Growing up in Dubai, I’d only ever get a chance to eat Emirati cuisine when visiting neighbors or getting invited to a local wedding. There really wasn’t a restaurant where you could go to get your Emirati food cravings satisfied. Today, however, the tides are turning. A wave of Emirati restaurants is slowly working its way toward prominence in Dubai’s diverse food scene, as gastronomically-inclined residents and travelers become more adventurous in their food experiences.

With a strategic geographic location, it’s not surprising to see how the cuisine was influenced by the ancient spice and silk trade routes. Indian spices like turmeric, saffron, cardamom, and cumin all make appearances in Emirati dishes, which also focus heavily on dates, rice, bread, seafood, and meat — camel and goat are traditional, though today you will find most dishes cooked with chicken, too.

Travelers interested in trying Emirati dishes can head to Al Fanar, one of the first Emirati restaurants to open in the city, which offers an Emirati breakfast spread of traditional bread such as rigag, khameer, and chebab, served with cheese, date syrup, and eggs. Seven Sands offers both classics like harees (a meat and wheat porridge) and chicken thareed (a traditional Bedouin stew with vegetables like potatoes and pumpkin), as well as contemporary takes on Emirati cuisine. While the Arabian Tea House and Cafe in Dubai’s historic Al Fahidi district serves up a fantastic Emirati menu, its key offering is dessert and, in particular, the luquaimat. An order of these tiny, sugary, deep-fried dough balls will meet your donut needs and go perfectly with a pot of freshly brewed karak chai (spiced tea).

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The Cosmopolitan Las Vegas
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A trip to Vegas means you can access many of the nation’s most talked-about restaurants with a smaller carbon footprint.

The Cosmopolitan Las Vegas is one of the hottest properties on The Strip. It’s pool parties are the stuff of “What-Happens-Here-Stays-Here” legend. The rooms are famously sexy. The central location means you can stroll anywhere fairly easily. But the real ace up the property’s sleeve is its restaurants. The Cosmo features one of the most lovingly curated dining collections found anywhere on earth. New York’s Momofuku, Milk Bar, and Ghost Donkey, New Orlean’s District Doughnuts, Portland’s Lardo and Pok-Pok Wings, Nashville’s Hattie B’s Hot Chicken, Washington D.C.’s Jaleo, and L.A.’s Eggslut only scratch the surface of the food options at The Cosmopolitan. Seriously, the joint seems to be collecting outlets of beloved Instagram-friendly joints like jewels in a culinary crown.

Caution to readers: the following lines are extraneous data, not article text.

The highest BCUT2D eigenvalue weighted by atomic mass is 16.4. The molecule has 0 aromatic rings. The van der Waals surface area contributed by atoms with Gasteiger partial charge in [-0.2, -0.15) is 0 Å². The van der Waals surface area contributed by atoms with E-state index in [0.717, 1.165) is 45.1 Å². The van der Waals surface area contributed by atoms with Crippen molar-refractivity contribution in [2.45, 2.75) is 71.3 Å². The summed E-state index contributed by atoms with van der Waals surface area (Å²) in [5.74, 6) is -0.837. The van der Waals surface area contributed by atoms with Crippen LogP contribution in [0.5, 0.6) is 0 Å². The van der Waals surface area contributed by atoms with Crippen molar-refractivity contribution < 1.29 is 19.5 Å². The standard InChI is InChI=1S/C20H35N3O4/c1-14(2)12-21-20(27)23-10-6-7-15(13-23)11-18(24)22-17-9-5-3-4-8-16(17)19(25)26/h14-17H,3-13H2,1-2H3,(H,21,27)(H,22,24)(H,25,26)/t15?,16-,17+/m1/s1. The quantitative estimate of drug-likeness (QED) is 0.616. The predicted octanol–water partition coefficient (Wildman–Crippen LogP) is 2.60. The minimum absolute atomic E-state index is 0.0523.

Of course, Vegas properties have been trying this for a while now. But perhaps The Cosmopolitan deserves a little more recognition than it’s been getting. After all, food obsessives are known to travel far and wide for bespoke food experiences — and that elusive food ‘gram drop. And if you can pick up five or seven of your “bucket list” meals all in one place, you can save drastically in fossil fuels. We ran the numbers on the carbon footprint you’d leave if you traveled roundtrip from Seattle to New York, L.A., New Orleans, D.C., Portland, and Nashville to try these iconic food spots.

The carbon footprint is staggering. We’re talking 5.49 tons of carbon entering the atmosphere. The scientific consensus marks individual carbon footprints at three tons (yearly) if we want to slow climate change.

What’s the number if you hit Las Vegas and start ticking those places off your list at The Cosmopolitan? One roundtrip flight to Vegas (again from Seattle) will pump 0.532 tons of carbon into the atmosphere — literally one-tenth less. Add in that Las Vegas is one of the most efficient cities in the country when it comes to carbon use overall, and you’ve got one hell of a good eco-conscious reason to go to Vegas. Especially if you’re keen to try some of the restaurants that the culinary world is buzzing about right now.

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Brian Yazzie
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Dream of Wild Health

Minneapolis is the hub of the Indigenous American food scene — pairing culture and community.